Posts Tagged ‘cutbacks

06
Nov
09

Mary’s problems

There was a story on the RTE News lunchtime bulletin regarding Mary Harney’s pride in the rollout of the swine flu vaccination. Will Goodbody reported it, and I’m sure the 6:01 bulletin with carry the piece again.

It’s worth seeing, if only because it betrays this government’s attitude to their unpopularity and the country’s current woes. Reporters took the opportunity to quiz her on a number of issues with the HSE, including Brendan Drumm’s 2007 bonus and more especially the report today that a Letterkenny consultant is claiming healthcare cutbacks are leaving him with nothing to do. On the bonus she simply said the matter is dealt with and she’s not discussing it any further. Regarding idle consultants she suggested people should be finding solutions rather than “identifying problems”.

It’s a familiar theme. We’ve been regularly told by Ministers and government TDs that for the good of the country we should focusing on the positive rather than complaining about the negatives. It’s a global phenomenon for incumbent parties in bad times to confuse the good of the country with the good of the government. Still, Mary’s comments are particularly inane. How exactly do we find solutions to anything without identifying the problems first?

16
Jul
09

An Bord Snip Nua: or how did it come to this?

Today was D-Day, at least in TV3’s words. An Bord Snip Nua (which is surely the worst quango name ever) published its report. And it isn’t easy reading.

So, what happens now? Obviously nothing happens just yet. Can’t let a recession ruin the government’s holidays (the cynic in me is wondering if the timing of this thing was deliberate, as it seems to take a lot of pressure off the government). Still, they’ll soon be reading this thing like it’s the menu in the Dáil bar, deciding who among us should be screwed over the most.

Personally, despite how necessary everyone is saying these cuts are, I don’t see the government taking on much action on them. They don’t have the nerve. Despite the notion that they’re unpopular because of the tough decisions they’re having to make, not many of the decisions they’ve made were really that tough. The pension levy was a soft option. The wider electorate had little sympathy with the affected civil servants. Nama aside, the only one that counts is the medical card for OAPs and we saw what happened there.

Now it’s time to step up and take the toughest decision any government has ever had to face, and I’m not talking about anything in the report. If they want to succeed in selling this bloody thing to us, first they need to come out and admit: “Yeah, we fucked the whole thing up, and how.”

The mealy mouth admissions offered so far don’t cut it. Cowen has already said he would have done some things differently had he know the way things would turn out, but it’s deeper than that. The financial black hole that these guys have created would be impressive in a normal-sized country. For a nation of four million it’s scarcely believable. And no banker or greedy developer can be blamed for this. It’s governments alone that squanders taxes. Likewise references to the global recession ring hollow. No developed nation, with the exception of Iceland and the likes, is facing what we’re facing.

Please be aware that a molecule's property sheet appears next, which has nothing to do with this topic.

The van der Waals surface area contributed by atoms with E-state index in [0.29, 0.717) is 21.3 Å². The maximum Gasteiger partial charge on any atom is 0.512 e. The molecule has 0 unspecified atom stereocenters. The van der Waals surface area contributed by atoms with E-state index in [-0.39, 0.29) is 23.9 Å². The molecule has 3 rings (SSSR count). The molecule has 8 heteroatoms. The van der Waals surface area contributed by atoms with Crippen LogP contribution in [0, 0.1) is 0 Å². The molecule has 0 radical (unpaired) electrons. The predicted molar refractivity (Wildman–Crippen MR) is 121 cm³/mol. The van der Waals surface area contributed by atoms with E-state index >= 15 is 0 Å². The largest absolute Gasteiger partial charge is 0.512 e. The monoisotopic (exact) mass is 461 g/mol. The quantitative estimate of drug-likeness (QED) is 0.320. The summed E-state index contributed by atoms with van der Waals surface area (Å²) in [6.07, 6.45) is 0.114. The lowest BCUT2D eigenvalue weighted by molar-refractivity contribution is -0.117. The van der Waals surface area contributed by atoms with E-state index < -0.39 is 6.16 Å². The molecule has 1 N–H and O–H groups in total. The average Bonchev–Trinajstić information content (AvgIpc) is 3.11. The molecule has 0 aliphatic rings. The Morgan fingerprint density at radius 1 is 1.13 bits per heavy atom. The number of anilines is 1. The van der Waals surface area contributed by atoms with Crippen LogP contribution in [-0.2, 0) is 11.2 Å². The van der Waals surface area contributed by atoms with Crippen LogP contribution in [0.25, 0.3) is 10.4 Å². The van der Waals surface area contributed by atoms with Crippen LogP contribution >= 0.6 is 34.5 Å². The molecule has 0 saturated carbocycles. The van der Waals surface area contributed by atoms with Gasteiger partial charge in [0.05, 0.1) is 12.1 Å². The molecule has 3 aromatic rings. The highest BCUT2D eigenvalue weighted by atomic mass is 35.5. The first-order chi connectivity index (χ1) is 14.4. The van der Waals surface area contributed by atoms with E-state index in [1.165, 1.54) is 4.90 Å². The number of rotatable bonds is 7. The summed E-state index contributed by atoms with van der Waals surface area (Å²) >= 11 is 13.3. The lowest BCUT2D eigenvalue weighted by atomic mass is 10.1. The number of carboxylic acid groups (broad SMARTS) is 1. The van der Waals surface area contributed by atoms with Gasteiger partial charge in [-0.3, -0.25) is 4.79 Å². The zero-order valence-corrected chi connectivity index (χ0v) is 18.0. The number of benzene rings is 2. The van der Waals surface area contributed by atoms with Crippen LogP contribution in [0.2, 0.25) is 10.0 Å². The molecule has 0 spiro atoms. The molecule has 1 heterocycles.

And you know what, despite spending the money, the services they spent it on didn’t improve all that much. Kids are still being taught in prefabs (prefabs that have ended up costing the state more than building proper classrooms would have). Universities and the ITs are still under-funded, which is weird considering our emerging reliance on being a “knowledge economy”. And our health service is not even worth discussing.

If the current government is to survive (and believe it or not, I want them to) and push through these cuts, they need to start by being honest with us. I’m not talking about an apology (though I suppose this is inherent), and I’d rather not go down the road of individual lynchings (reading the report, it’s clear McCreevy, Ahern and Cowen share some personal responsibility). Just open up and admit you blew it, and we’ll figure out where we go from there.

06
Jan
09

rent allowance blues

Yesterday I received a letter informing me that €5 is to be knocked off my rent allowance. Actually, in typical civil service double-speak, what is said is that my “personal contribution” is to increase by €5, which I at first thought meant I’d be getting more money. It was a brief moment confusion and pleasantness, until the penny dropped. I thought, “why on earth would they be giving…oh, I see.”

I really don’t have a problem with this. It’s quite possible to make a pretty decent living when unemployed, and while I have no wish to sound like some Thatcherite critic of the welfare state, I do understand that much of these benefits should be restricted in our recessionary times. Money should be reserved for those who need it and that really isn’t me.

What’s annoying me about the whole experience is that letter came with a fresh application form, and warning that if I don’t submit this form payment may stop. I’ve already successfully applied for this fund, and it was a very unpleasant experience. I don’t understand why I should have to go through this again. It’s forcing people to jump through hoops just to prove they can. Bastards!